Major finance, retail website operators targeted in Irish 'cookie' sweep

5 November 2019 12:54pm

1 November 2019, by Vesela Gladicheva

Major finance, retail and media companies in Ireland are facing scrutiny from the country's data-privacy regulator over whether their use of cookies complies with data-protection laws.

Still in its initial phase, the sweep, which also covers other tracking technologies, could be extended to more website operators and lead to investigations.

The sweep is "cross-sector and cross-size," Jennifer O'Sullivan, deputy commissioner at the Irish Data Protection Commission, told MLex.

It entails checking compliance with both the EU's e-privacy directive on keeping communications confidential and the General Data Protection Regulation, O'Sullivan said.

The GDPR will apply in situations where the regulator comes up against questions around obtaining "valid consent" from users, she said. The GDPR, which took effect in May 2018, allows EU privacy regulators to impose fines of up to 4 percent of a company's annual turnover.

O'Sullivan said the Irish check isn't a "quick job" and that it could lead to formal probes, if the watchdog comes across violations.

“Cooperation has been requested by the [Irish] DPC from controllers across a broad range of sectors, including the financial, retail, sports, lifestyle and media sectors, and the public sector,” the regulator told MLex. “The sweep is focusing on websites at present but we have not ruled out looking at apps at a future point,” it said.

The enforcer is understood to be initially examining a small number of websites, with the possibility of then opening up the sweep to other operators.

Cookie consent

Cookies are small text files that have a wide range of uses, from storing someone’s language preference on a website, to enabling the large-scale tracking and profiling of people across the Internet. They can be set by the operator of a website or by third-party services that the website owner allows to, for example, present other information, run ads or provide analytics.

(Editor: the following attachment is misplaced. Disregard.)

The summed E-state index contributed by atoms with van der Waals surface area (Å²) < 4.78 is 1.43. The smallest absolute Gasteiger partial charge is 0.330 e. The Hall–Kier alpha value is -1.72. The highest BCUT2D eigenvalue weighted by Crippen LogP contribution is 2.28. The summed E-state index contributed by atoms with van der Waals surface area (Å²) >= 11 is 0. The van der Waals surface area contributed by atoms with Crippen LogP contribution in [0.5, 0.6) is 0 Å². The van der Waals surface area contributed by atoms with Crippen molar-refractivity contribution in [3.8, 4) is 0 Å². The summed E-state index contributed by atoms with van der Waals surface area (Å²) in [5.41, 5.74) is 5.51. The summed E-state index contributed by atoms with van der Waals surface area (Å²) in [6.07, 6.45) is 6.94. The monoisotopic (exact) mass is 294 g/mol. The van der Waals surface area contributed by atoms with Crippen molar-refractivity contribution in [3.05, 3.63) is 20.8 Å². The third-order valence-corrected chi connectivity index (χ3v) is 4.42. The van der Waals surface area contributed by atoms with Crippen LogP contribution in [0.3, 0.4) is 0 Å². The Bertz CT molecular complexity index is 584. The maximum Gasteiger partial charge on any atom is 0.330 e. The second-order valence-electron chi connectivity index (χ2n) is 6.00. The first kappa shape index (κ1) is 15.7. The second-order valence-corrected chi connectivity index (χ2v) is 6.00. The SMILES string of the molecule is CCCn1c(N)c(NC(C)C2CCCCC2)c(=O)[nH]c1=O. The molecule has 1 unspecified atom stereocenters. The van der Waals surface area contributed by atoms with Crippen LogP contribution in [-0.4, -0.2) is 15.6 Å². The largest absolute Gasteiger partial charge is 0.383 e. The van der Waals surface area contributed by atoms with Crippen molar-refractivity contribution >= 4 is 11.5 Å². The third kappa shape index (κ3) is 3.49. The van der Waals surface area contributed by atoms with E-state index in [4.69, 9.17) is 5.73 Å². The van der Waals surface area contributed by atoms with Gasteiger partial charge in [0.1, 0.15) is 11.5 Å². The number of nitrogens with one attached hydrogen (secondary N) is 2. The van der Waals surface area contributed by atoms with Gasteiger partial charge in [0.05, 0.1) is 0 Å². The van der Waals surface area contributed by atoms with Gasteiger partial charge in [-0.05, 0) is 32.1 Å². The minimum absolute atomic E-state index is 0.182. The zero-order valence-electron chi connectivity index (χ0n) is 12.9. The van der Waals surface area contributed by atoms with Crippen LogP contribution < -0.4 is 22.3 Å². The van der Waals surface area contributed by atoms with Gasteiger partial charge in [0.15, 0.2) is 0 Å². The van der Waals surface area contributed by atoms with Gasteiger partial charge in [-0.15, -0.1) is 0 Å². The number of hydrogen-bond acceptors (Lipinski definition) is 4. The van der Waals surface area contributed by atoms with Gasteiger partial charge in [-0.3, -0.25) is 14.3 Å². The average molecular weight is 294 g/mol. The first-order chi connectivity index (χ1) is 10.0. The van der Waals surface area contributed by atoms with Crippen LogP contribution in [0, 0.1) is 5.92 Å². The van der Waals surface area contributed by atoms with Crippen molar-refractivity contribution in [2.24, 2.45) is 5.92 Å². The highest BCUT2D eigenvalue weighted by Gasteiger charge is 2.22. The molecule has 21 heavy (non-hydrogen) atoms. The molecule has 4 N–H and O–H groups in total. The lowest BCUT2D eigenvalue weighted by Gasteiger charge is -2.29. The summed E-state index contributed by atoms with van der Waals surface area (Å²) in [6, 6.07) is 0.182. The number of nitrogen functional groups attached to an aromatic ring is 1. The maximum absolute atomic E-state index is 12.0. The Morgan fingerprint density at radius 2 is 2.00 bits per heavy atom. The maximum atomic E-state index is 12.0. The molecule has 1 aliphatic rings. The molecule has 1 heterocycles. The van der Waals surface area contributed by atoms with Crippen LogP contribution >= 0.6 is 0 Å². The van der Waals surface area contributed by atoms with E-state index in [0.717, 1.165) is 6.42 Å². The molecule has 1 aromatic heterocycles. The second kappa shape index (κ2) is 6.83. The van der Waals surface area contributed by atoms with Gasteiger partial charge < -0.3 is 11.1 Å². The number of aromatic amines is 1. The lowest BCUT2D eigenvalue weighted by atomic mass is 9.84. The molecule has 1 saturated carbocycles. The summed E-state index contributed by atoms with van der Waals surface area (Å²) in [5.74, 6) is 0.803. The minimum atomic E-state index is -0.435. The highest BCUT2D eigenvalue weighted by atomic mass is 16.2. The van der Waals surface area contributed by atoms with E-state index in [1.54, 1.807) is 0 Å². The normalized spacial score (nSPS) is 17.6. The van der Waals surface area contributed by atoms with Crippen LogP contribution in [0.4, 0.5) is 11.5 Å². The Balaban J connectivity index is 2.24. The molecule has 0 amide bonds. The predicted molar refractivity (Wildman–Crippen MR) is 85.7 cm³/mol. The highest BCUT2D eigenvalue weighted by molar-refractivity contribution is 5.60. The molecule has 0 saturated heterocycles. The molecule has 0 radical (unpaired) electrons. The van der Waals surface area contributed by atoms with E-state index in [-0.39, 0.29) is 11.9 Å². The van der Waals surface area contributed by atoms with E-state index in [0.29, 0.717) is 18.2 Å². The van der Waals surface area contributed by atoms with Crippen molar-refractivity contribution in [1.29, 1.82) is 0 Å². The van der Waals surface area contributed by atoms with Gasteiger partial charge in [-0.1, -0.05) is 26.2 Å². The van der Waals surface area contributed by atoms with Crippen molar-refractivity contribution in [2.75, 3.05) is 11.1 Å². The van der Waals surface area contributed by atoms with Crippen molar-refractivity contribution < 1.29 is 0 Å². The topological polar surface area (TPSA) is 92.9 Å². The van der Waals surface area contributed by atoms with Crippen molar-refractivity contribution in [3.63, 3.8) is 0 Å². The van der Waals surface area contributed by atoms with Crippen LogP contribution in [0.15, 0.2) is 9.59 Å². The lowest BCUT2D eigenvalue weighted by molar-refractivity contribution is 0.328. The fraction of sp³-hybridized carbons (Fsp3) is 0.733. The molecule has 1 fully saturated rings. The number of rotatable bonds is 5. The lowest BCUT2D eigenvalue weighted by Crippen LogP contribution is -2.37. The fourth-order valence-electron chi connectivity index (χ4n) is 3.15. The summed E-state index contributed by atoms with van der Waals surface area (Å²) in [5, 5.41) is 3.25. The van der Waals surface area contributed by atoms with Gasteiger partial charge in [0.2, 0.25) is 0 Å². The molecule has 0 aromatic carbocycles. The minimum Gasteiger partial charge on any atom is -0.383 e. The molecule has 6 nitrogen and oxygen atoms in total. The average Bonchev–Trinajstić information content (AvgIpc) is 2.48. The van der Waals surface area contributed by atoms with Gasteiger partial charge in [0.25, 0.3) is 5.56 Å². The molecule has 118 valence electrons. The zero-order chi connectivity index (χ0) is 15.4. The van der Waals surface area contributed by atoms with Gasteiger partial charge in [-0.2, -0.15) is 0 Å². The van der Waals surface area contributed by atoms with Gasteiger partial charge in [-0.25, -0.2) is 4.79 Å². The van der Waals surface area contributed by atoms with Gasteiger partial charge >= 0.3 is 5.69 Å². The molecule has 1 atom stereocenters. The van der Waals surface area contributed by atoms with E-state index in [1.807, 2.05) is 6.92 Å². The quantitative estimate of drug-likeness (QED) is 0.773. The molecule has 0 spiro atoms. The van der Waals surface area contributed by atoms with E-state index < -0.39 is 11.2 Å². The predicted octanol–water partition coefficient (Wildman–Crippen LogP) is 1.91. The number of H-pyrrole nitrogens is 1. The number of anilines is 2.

The Irish regulator's sweep focuses on how companies obtain consent from visitors to their websites for the use of cookies and other tracking technologies such as pixels and plugins. This is prescribed by the EU's e-privacy directive, which was transposed into Ireland's 2011 e-privacy regulations. That EU law is currently being revamped.

Where the use of cookies and tracking technologies involves the processing of personal data, then the e-privacy regulations must be read together with a higher standard of consent set by the Irish Data Protection Act 2018, which gave effect to the GDPR. It means that the consent companies obtain from users must be valid — a clear, affirmative act, freely given, specific, informed and unambiguous.

User consent is required before setting non-essential cookies, used for access to information on a user’s computer or mobile device. The data controller has to clearly tell users about the technology and why the website operator is using it.

Last month, an eagerly awaited EU court ruling said the use of pre-ticked boxes by websites to obtain consent for cookie tracking does not amount to a person giving free and informed consent under the EU’s strict data-protection rules.